Foraged vegetables are always more fun to cook. So our resident forager, Tama Matsuoka Wong, is introducing us to the seasonal wild plants we should be looking for, and the recipes that will make our kitchens feel a little more wild.
Today: Queen Anne's Lace looks delicate, but its fruit's pungent flavor and spice is anything but dainty.
It's the season's last hurrah, and native flowers are abloom. I've been eying my neighbor's field for weeks now -- it's dotted with white umbrellas of Queen Anne's Lace (Daucus carota). To them, it's just a bit of fallow land full of weeds. To me, it's a veritable organic buffet. And the moment I've been waiting for is here: Those lacy umbel flower heads have begun to curl up like little tangled birds' nests.
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The flowers of the wild carrot, or Queen Anne's Lace, are as edible as the stringy root -- but the culinary gem is its fruit. Because each fruit is so small and the harvest window is relatively short, I hadn't even noticed them until recently. But when I looked closely, I could see that each cluster was full of hundreds of small, eye-shaped fruits.
I picked the bunches with the largest fruit (some of the fruit was red, and some was still green), checking the aroma by breathing deep into their flower nests. The scent can vary, but they are heavily fragrant -- oftentimes peppery with hints of coriander and carrot. This complexity is the essence of wild flavors.
To harvest, clip the cluster, remove the fruits from the frame, and dry them under gentle heat (such as a heat lamp or dehyrdrator); you can store them whole to use as a spice or seasoning at will. Once they dry, their strong aroma will dissipate, but give them a quick grind in the Cuisinart, blender, or mortar and pestle and -- violà! -- the pungent fragrance returns.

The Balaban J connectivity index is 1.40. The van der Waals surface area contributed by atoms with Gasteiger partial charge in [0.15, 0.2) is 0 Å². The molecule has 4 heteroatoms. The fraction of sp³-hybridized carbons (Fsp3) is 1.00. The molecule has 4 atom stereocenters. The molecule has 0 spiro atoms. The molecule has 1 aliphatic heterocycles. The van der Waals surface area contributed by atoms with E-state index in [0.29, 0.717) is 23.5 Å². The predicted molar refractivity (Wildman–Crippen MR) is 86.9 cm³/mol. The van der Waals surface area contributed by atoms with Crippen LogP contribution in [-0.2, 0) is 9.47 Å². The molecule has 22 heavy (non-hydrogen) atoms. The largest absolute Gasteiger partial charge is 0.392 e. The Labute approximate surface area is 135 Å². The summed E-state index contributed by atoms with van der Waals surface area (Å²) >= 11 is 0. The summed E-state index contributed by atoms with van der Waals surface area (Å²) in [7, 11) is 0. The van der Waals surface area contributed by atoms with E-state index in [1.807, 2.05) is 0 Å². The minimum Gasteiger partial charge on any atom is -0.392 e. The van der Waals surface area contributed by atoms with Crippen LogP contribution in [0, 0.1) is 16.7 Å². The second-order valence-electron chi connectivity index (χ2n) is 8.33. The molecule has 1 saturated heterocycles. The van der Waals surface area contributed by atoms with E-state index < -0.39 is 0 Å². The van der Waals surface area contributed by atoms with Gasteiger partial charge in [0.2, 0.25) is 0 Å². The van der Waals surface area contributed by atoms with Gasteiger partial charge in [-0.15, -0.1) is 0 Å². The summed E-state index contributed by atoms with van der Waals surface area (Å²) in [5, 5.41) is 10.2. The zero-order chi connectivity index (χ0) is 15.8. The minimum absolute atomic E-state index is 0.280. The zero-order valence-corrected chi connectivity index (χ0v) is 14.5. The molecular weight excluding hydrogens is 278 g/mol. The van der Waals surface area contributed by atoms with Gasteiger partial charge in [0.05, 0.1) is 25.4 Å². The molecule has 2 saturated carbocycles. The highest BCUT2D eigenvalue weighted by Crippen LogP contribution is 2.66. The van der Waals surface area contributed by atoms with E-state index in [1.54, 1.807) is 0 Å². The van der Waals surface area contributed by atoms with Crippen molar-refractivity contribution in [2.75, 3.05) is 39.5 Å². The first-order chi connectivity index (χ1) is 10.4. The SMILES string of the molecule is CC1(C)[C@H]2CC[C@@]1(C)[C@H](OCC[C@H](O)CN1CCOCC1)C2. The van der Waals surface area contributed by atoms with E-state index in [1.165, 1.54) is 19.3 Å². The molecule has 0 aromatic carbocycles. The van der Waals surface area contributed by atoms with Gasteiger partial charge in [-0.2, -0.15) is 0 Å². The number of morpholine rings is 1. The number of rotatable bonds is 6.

One of my favorite ways to use this spice is to sprinkle it on top of carrot cake for an added kick. It's also wonderful in carrot salads, caramelized on top of crème brulée, or infused into jelly. On late-summer evenings, I take the chill off with a cognac apéritif, the rim of the glass dipped in spicy Queen Anne’s Lace.
Note: Historically, Queen Anne’s lace was used for medicinal and contraceptive purposes. Avoid it if you are pregnant, and check with your doctor if you are currently taking medications.
The carrot family contains a number of poisonous look-alikes, most notably poison hemlock. Once the fruit has formed, it is easy to tell them apart, but less so when the plants still only have leaves.
When foraging, always choose high-quality landscapes (not next to the highway or on post-industrial or sprayed sites), and make sure to obtain permission if it is not your own yard. If possible, go out with an experienced forager. We assume no responsibility for any adverse effects from misidentification or incorrect use of featured wild plants. For more information and identification advice please consult us at meadowsandmore.com.